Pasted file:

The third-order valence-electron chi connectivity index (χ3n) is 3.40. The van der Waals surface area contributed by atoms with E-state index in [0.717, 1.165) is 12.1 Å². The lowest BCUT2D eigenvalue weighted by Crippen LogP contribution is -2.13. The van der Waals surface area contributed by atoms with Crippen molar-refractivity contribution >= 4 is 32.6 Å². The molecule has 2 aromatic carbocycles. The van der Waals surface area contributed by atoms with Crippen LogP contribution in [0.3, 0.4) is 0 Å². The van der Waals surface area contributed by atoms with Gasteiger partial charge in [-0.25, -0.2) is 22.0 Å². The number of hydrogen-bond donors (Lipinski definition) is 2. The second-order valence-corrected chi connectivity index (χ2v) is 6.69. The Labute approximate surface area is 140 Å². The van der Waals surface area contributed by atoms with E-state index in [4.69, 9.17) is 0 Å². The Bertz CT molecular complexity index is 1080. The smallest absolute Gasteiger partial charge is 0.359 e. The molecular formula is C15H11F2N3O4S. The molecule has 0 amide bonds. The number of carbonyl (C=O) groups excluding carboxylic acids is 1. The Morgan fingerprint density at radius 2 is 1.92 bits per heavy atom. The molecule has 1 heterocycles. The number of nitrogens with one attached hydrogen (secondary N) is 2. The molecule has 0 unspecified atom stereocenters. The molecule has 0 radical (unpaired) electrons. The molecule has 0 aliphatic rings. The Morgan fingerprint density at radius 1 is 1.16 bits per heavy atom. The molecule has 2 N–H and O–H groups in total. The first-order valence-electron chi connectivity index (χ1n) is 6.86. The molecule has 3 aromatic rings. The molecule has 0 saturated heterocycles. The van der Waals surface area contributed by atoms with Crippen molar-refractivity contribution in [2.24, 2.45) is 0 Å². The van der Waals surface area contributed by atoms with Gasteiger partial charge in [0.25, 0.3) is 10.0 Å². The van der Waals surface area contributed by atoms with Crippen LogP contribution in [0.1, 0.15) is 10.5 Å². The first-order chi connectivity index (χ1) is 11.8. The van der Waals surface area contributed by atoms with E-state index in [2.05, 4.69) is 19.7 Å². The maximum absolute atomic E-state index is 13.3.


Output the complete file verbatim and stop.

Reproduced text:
The third-order valence-electron chi connectivity index (χ3n) is 3.40. The van der Waals surface area contributed by atoms with E-state index in [0.717, 1.165) is 12.1 Å². The lowest BCUT2D eigenvalue weighted by Crippen LogP contribution is -2.13. The van der Waals surface area contributed by atoms with Crippen molar-refractivity contribution >= 4 is 32.6 Å². The molecule has 2 aromatic carbocycles. The van der Waals surface area contributed by atoms with Crippen LogP contribution in [0.3, 0.4) is 0 Å². The van der Waals surface area contributed by atoms with Gasteiger partial charge in [-0.25, -0.2) is 22.0 Å². The number of hydrogen-bond donors (Lipinski definition) is 2. The second-order valence-corrected chi connectivity index (χ2v) is 6.69. The Labute approximate surface area is 140 Å². The van der Waals surface area contributed by atoms with E-state index in [4.69, 9.17) is 0 Å². The Bertz CT molecular complexity index is 1080. The smallest absolute Gasteiger partial charge is 0.359 e. The molecular formula is C15H11F2N3O4S. The molecule has 0 amide bonds. The number of carbonyl (C=O) groups excluding carboxylic acids is 1. The Morgan fingerprint density at radius 2 is 1.92 bits per heavy atom. The molecule has 1 heterocycles. The number of nitrogens with one attached hydrogen (secondary N) is 2. The molecule has 0 unspecified atom stereocenters. The molecule has 0 radical (unpaired) electrons. The molecule has 0 aliphatic rings. The Morgan fingerprint density at radius 1 is 1.16 bits per heavy atom. The molecule has 2 N–H and O–H groups in total. The first-order valence-electron chi connectivity index (χ1n) is 6.86. The molecule has 3 aromatic rings. The molecule has 0 saturated heterocycles. The van der Waals surface area contributed by atoms with Crippen molar-refractivity contribution in [2.24, 2.45) is 0 Å². The van der Waals surface area contributed by atoms with Gasteiger partial charge in [0.25, 0.3) is 10.0 Å². The van der Waals surface area contributed by atoms with Crippen LogP contribution in [0.1, 0.15) is 10.5 Å². The first-order chi connectivity index (χ1) is 11.8. The van der Waals surface area contributed by atoms with E-state index in [2.05, 4.69) is 19.7 Å². The maximum absolute atomic E-state index is 13.3.